The following article will guide you about how to derive the supply curve of the firm.
The supply curve is usually upward sloping from left to right, indicating that, as price increases, a greater quantity of the product will be supplied.
(i) The supply curve of the firm:
The supply curve shows the relation between quantity supplied and market price. For each given price we have to see what quantity will be supplied. Suppose, that a price is specified. Now we have to determine how much each firm will be desirous of supplying. Next, a different price is specified and quantity supplied is again determined—and we have to repeat the exercise under all possible prices. For prices above AVC, the firm will equate price and marginal cost in a competitive situation.
Thus, in perfect competition, the segment of the firm’s marginal cost curve that is above the AVC curve is the price-taking firm’s supply curve. This point is illustrated in Fig. 7.
The market supply curve is a summation of all .the individual supply curves of the firms in the industry and so that too will slope upwards from left to right, indicating that, as price rises, quantity supplied will increase, assuming no change in factor prices as the output of the industry expands.
Here point E0, where price p0 equals AVC, is the shut-down point. For prices below Rs. 2, optimum output is zero, because the firm can fare better by producing zero units, rather than a positive quantity. As prices rise from Rs. 2 to Rs. 3 to Rs. 4 to Rs. 5, the firm increases its production from q0 to q1 to q2 to q3. If, e.g., price were Rs. 3, the firm would produce q1 units because, by doing so, it would be able to cover not only variable cost but also a portion of fixed cost.
The firm’s supply curve, shown in (ii), relates market price to the quantity the firm will produce and offer for sale. It has the same shape as the firm’s MC curve for all prices above its AVC curve.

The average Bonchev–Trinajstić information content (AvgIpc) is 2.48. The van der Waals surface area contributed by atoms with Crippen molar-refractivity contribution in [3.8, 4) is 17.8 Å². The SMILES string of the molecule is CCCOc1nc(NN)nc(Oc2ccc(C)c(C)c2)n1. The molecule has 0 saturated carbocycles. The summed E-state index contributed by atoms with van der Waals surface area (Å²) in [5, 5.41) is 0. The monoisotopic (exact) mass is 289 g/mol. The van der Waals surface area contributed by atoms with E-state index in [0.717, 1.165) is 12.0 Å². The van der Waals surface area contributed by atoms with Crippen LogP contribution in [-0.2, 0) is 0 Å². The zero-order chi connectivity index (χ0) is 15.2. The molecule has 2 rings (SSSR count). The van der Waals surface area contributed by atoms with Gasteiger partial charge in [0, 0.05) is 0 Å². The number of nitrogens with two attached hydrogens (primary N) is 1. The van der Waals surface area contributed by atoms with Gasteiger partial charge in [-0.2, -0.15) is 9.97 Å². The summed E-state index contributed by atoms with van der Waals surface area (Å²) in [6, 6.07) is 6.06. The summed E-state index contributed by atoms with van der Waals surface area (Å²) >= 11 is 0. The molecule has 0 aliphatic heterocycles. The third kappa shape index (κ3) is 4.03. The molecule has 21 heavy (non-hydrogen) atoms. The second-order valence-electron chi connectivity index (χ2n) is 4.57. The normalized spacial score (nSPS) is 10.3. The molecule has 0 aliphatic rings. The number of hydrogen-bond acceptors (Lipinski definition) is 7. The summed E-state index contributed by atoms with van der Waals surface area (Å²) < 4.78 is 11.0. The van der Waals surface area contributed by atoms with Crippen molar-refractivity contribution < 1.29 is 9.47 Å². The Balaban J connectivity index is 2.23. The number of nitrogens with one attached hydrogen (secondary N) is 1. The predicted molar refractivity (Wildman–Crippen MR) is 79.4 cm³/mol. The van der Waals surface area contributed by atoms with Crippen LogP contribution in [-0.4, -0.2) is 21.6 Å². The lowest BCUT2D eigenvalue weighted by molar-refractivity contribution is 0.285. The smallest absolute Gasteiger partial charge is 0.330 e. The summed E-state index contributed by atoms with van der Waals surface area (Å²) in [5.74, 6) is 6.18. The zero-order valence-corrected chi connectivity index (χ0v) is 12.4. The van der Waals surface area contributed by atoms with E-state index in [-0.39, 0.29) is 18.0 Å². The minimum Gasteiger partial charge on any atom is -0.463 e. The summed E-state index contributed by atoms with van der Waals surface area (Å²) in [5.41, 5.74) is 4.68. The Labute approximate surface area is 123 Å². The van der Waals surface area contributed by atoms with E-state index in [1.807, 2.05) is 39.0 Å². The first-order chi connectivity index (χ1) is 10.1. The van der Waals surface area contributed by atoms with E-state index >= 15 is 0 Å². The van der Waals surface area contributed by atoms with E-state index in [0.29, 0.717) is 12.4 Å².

(ii) The supply curve of the industry:
Figure 2 illustrates the derivation of an industry supply curve for an example of only two firms.
The important point to note here is:
The supply curve for a competitive industry is just the horizontal sum of the marginal cost curves of all the individual firms belonging to the industry.
This supply curve, based as it is on the short-run marginal cost curves of the firms in the industry, is the industry’s short-run supply curve.
Fig. 8 shows that at a price of Rs. 3, firm A would supply 4 units and firm B would supply 3 units.
Together, as shown in:
(iii) They would supply 7 units. In this example, because firm B does not enter the market at prices below Rs. 2, the supply curve SA+B is identical to SA up to price Rs. 2 and is the sum of SA+SB above Rs. 2.
If there are hundred identical firms, all alike in size, efficiency and capital structure, the industry supply curve would simply be a hundred-fold extension of the supply curve of an individual firm. Thus, if at a particular price a firm offers 10 units for sale, the quantity supplied by the industry will be 1,000 units.